A COMMON CAUSE
Almost 8 out of 10 freelancers struggle with nonpayment. The average freelancer loses over $6,000 in wages every year due to late and nonpayment. If you haven’t been stiffed yet, count yourself lucky!
Starting November 19th, the Freelancers Union began making some noise with a nationwide campaign aimed at putting an end to nonpayment through legislation that will strengthen protections for freelancers. The goal is to get freelancers paid on time and in full. So, if you happen to stumble across the hash tag #FreelanceIsntFree, you now know what that’s about.
Of course nothing significant will happen if people with the best of intentions sit still. If you’re interested in adding your voice, consider joining the Freelancers Union, and download their free Freelancing Isn’t Free Toolkit.
If you happen to believe that Washington won’t listen to people like you and me, think again.
A report entitled Freelancing In America 2015, found that 86% of freelancers surveyed, are likely to vote in 2016. Sixty-two percent say they would be more likely to vote for a candidate that supported their interests as a freelancer. Overall, 63 percent of freelancers think the nation needs to start talking about empowering the freelance segment of the workforce. Freelancers are a significant political constituency, and politicians will have to start listening!
And let me end with some other good news from the report.
WE ARE THE FUTURE
More than half of freelance jobs are now found online, making it easier for most people to become a freelancer. The study also showed that the majority of freelancers who quit full-time jobs, now earn more money. Of those who earn more, 78 percent said that they made more money freelancing within a year or less of starting their business (source).
So, if you ever feel isolated, small and insignificant, it is time to change your perspective. Freelancers are driving the new economy, and they are a force to be reckoned with. Sara Horowitz, Freelancers Union Founder and Executive Director, had this to say:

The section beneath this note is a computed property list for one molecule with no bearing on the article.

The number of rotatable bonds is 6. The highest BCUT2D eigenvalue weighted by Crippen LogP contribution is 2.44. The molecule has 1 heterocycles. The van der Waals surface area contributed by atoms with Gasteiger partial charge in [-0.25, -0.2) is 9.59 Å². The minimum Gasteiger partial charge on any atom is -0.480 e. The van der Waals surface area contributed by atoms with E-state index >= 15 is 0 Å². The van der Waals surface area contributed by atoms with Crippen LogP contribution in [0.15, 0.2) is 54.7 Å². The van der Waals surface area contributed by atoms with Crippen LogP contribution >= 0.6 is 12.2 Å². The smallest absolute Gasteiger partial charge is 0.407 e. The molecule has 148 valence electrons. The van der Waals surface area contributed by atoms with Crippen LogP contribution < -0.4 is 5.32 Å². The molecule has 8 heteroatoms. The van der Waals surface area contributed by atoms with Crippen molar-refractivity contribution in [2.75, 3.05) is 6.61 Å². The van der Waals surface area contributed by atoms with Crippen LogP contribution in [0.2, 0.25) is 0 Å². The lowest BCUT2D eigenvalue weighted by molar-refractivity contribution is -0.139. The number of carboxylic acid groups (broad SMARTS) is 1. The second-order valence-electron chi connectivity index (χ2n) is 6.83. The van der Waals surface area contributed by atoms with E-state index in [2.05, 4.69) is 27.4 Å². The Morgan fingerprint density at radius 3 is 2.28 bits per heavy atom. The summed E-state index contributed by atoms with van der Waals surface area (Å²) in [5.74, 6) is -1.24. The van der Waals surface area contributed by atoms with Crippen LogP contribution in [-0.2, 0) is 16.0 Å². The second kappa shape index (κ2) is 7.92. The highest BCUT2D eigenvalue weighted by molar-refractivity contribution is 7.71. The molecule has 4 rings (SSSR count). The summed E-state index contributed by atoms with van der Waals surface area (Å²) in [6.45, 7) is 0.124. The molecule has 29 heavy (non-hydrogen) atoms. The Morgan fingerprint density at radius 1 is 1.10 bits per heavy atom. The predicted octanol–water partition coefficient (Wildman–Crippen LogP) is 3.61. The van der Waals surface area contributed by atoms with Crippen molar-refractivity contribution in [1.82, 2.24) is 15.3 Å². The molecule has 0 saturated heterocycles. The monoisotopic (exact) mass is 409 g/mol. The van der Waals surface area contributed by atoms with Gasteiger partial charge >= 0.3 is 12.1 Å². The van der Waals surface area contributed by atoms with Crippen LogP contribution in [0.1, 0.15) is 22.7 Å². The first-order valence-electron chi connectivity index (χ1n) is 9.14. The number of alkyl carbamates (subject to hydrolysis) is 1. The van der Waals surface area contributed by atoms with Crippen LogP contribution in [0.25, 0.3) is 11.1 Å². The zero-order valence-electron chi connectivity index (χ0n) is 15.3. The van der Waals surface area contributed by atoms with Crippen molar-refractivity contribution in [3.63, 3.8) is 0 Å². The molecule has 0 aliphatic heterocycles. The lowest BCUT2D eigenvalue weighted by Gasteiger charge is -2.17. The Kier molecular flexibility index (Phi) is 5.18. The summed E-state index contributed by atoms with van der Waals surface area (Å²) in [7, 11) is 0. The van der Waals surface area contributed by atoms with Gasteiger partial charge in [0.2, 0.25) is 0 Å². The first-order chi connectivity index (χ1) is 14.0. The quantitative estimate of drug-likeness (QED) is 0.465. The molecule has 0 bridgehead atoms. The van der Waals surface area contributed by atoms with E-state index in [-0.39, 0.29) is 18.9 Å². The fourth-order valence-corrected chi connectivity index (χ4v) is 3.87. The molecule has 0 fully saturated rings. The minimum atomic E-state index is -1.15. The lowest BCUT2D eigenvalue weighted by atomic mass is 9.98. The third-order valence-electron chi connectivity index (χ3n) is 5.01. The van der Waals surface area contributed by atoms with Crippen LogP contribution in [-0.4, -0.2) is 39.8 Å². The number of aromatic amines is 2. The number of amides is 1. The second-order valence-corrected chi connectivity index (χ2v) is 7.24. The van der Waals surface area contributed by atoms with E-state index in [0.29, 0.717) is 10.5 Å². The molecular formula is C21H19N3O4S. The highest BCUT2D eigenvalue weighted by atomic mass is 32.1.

“Freelancers are pioneering a new approach to work and life – one that prioritizes family, friends and life experiences over the 9-5 rat race. This study shows that the flexibility and opportunity associated with freelancing is increasingly appealing and that is why we’ve seen such dramatic growth in the number of people choosing to freelance.”
Now let’s make sure we get paid in full and on time, every time!
Paul Strikwerda ©nethervoice
PS Be sweet. Please retweet!
Leah Frederick says
Paul – Once again, you have amazed me with the depth of your knowledge and savviness. I had never even heard of the Freelancers Union and will be immediately checking them out. Thank you so much! So many of my friends and colleagues are also freelancers so this tip is invaluable! -L.
Paul Strikwerda says
I’ve noticed that so many voice-overs don’t yet see themselves as a member of a much larger group. Hopefully, that will change. Also, the Freelancers Union used to be very New York City-centered. Some of their services still are. That’s because many members live in and around NYC. But in the past couple of years the Union has been reaching out, promoting a more national agenda.
Ted Mcaleer says
Yep, I remember you mentioning it in a post, so I went over and signed up. Great stuff over there!
Paul Garner says
Paul, great information as usual! I didn’t know about the Freelancers Union either. Thanks for writing about it. I’ll be checking it out right away!
Rick Lance says
Excellent freelance work, Paul!
Well worth tweeting about!
Mike Reagan says
Thank you Paul, great stuff. I have shared and am now heading over to join.
Ruth Kaufman says
I often call myself a feelancer rather than freelancer.
Lee Ann Howlett says
Great article for freelancers in many areas, Paul! I sent this column to my proof-listener. 🙂
Howard Ellison says
If, as you report, freelancers in general spend half the time looking for work, I wonder if that column should include our auditioning?
Data is elusive, but (aside from people attached to an agent) I reckon ten auditions per gig is probably a benchmark, or at least an aspiration. Unpaid time, prospecting.
Paul Strikwerda says
I would include auditioning as time spent looking for work. It’s a way to stay busy without being productive.